The online survey and a SportNZ discussion document are available at The survey runs through to 11 December. Members of the public can complete any or all of six survey modules, each of which should take around 15 minutes to complete. Those modules are: 

  • Organisational culture, whistleblowing, and the institutional arrangements for sport integrity in New Zealand
  • Member protection
  • Integrity issues in children’s sport, including at secondary school
  • Anti-Doping
  • Protecting against corruption
  • Protecting against match-fixing. 

Sport NZ will analyse survey responses and written submissions before making recommendations on priority areas for further work, to its Board in early 2019.
Also forming part of the Sport Integrity Review is a stock-take of elite athlete rights and welfare, which commenced in June. The findings of this are expected to be released next month.  

Media release from Sport New Zealand

Submissions Schedule

TINZ encourages you to exercise your democratic responsibilities by responding to invitations from government agencies, with your opinions on future direction-setting and legislation.

Submissions currently being sought

The following invitations of relevance to TINZ, are currently open for public comment by their stated deadline. While TINZ intends to respond to these as an organisation, we encourage everyone to become involved directly as important opportunities to exercise your democratic responsibilities.

Open Government Partnership, 2nd National Action Plan (2016-2018) 

  • Deadline Monday 12 November 2018 at 5pm
  • Refer to the draft report and feedback details issued by State Services Commission.  
  • Comment is invited on the Government’s self-assessment Report of its performance under this recently completed second OGP NAP2 plan.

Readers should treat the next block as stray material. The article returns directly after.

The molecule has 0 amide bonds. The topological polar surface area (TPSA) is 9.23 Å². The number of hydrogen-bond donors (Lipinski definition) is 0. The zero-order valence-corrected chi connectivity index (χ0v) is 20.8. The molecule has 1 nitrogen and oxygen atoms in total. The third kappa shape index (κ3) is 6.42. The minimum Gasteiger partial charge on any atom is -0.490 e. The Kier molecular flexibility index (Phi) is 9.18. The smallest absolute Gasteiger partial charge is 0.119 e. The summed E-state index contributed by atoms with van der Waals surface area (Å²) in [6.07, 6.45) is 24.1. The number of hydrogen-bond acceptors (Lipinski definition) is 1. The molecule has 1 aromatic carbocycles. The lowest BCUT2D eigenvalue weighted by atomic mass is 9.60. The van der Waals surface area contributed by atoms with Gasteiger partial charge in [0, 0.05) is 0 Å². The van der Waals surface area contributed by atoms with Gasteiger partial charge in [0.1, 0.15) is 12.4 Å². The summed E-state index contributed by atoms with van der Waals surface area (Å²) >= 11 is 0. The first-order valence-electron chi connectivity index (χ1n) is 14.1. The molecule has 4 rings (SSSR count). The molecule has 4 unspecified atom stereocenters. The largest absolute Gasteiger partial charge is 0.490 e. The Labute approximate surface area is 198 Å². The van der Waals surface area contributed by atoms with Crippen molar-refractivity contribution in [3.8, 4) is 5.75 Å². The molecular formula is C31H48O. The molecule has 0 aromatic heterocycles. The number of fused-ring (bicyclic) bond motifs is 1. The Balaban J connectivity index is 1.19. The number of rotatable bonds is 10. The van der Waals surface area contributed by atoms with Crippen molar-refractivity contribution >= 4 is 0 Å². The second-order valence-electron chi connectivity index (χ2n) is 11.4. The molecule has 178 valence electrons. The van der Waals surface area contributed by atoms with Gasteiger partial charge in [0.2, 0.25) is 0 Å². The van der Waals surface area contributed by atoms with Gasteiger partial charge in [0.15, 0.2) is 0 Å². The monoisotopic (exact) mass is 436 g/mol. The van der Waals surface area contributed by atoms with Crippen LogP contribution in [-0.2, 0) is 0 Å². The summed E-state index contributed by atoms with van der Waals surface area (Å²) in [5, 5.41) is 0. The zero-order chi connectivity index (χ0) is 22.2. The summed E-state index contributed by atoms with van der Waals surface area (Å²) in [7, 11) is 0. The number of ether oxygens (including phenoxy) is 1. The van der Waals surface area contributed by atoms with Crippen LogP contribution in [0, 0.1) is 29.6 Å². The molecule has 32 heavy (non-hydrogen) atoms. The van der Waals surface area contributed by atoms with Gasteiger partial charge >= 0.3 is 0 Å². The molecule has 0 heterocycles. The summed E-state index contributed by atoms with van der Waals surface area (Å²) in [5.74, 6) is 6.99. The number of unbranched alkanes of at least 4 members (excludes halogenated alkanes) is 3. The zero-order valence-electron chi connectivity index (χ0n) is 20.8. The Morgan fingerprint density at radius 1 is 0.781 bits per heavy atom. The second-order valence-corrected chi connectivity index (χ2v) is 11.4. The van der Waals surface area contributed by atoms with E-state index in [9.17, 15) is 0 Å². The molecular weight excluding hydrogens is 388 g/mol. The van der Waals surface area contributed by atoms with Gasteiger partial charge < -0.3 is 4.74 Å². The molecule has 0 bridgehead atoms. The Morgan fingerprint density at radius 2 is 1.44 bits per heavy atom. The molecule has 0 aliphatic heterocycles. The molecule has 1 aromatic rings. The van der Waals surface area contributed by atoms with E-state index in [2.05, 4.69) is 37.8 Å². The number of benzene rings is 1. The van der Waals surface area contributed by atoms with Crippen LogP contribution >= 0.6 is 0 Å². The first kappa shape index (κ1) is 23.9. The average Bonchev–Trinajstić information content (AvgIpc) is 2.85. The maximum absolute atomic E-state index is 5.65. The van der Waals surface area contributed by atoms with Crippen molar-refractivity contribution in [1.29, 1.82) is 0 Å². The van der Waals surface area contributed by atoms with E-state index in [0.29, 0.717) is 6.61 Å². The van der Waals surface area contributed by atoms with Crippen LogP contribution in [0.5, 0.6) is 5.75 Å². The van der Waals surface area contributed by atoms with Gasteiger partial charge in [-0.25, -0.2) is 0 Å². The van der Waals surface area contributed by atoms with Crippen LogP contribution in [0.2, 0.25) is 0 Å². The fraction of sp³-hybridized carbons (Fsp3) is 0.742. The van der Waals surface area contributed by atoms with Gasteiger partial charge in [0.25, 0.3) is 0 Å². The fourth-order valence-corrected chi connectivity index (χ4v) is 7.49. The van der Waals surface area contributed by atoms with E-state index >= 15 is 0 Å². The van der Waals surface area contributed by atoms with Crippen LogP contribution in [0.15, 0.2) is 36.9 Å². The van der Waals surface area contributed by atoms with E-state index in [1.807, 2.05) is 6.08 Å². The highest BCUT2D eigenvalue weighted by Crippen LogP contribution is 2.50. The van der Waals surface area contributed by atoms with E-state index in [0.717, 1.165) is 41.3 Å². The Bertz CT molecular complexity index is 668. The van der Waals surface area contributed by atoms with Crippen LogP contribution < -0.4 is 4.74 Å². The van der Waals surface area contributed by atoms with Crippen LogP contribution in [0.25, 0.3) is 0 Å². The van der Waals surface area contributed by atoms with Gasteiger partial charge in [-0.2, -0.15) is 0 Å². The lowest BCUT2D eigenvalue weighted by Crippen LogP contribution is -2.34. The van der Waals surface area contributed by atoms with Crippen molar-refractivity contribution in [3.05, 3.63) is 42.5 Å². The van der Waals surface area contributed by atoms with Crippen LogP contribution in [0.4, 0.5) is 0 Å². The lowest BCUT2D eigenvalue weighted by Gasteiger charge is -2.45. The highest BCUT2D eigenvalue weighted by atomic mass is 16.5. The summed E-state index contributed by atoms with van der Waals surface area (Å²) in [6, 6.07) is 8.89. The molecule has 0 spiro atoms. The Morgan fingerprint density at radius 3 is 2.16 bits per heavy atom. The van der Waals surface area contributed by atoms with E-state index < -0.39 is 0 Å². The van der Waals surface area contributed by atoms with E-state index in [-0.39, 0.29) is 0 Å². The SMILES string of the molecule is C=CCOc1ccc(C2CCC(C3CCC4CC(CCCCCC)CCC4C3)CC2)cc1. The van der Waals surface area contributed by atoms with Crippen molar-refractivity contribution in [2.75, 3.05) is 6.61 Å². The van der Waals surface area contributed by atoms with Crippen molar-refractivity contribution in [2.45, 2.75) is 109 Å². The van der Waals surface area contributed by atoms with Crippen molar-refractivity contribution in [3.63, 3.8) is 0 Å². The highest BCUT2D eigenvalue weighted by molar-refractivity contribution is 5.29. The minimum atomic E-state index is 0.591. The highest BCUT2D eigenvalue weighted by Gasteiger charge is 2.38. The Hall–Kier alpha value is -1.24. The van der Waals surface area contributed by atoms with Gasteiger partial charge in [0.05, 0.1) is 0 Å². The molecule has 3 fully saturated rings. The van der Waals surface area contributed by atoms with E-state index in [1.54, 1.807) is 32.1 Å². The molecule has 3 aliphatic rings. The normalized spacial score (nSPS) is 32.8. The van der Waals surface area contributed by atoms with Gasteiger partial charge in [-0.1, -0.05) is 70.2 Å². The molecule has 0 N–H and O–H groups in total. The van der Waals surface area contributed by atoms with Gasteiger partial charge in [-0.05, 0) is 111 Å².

• All feedback will be considered and the Report refined before delivery to the Washington-based OGP Secretariat for its critique and international publication.

Protected Disclosures (whistleblower) Act 2review

  • Deadline Friday 7 December 2018 at 5 pm
  • Refer to key issues and feedback/submission form
  • State Services Commission (SSC) seeks feedback on five options for change that were informed by our earlier engagement with stakeholders in February and March 2018  2018.

Sport NZ seeks public views on sport integrity

  • Deadline Tuesday 11 December 2018
  • Refer to Additional details in this issue of Transparency Times
  • The online survey and a Sport NZ discussion document are available at
  • Sport NZ has launched nationwide public consultation on its review into sport integrity, calling on anyone involved in sport to share their thoughts on a range of integrity issues through an online survey that will be open for the next six weeks.

Reserve Bank Act review stage 2

  • Deadline Friday 25 January 2019
  • Refer to five key issues and submission process
  • The first round of consultation for Phase 2 of the ‘Reserve Bank Act Review: Safeguarding the future of our financial system’, seeks feedback to The Treasury on five key issues.

Recent TINZ submissions

  • Contrary to best intentions, TINZ was unable to resource the preparation of a formal ‘Trade for All Policy’ submission to New Zealand Foreign Affairs and Trade but notes the on-going opportunity to provide comment.

In case you missed it

New Zealand transparency, integrity and accountability

Many of the more radical ideas for encouraging and protecting whistleblowing appear to have received little support during “targeted consultations” run by the State Services Commission. However, the commission says there is still an opportunity for people to put their views forward. Public feedback will be sought before the Minister of State Services intends to report back to Cabinet in April 2019 to seek agreement on final policy proposals.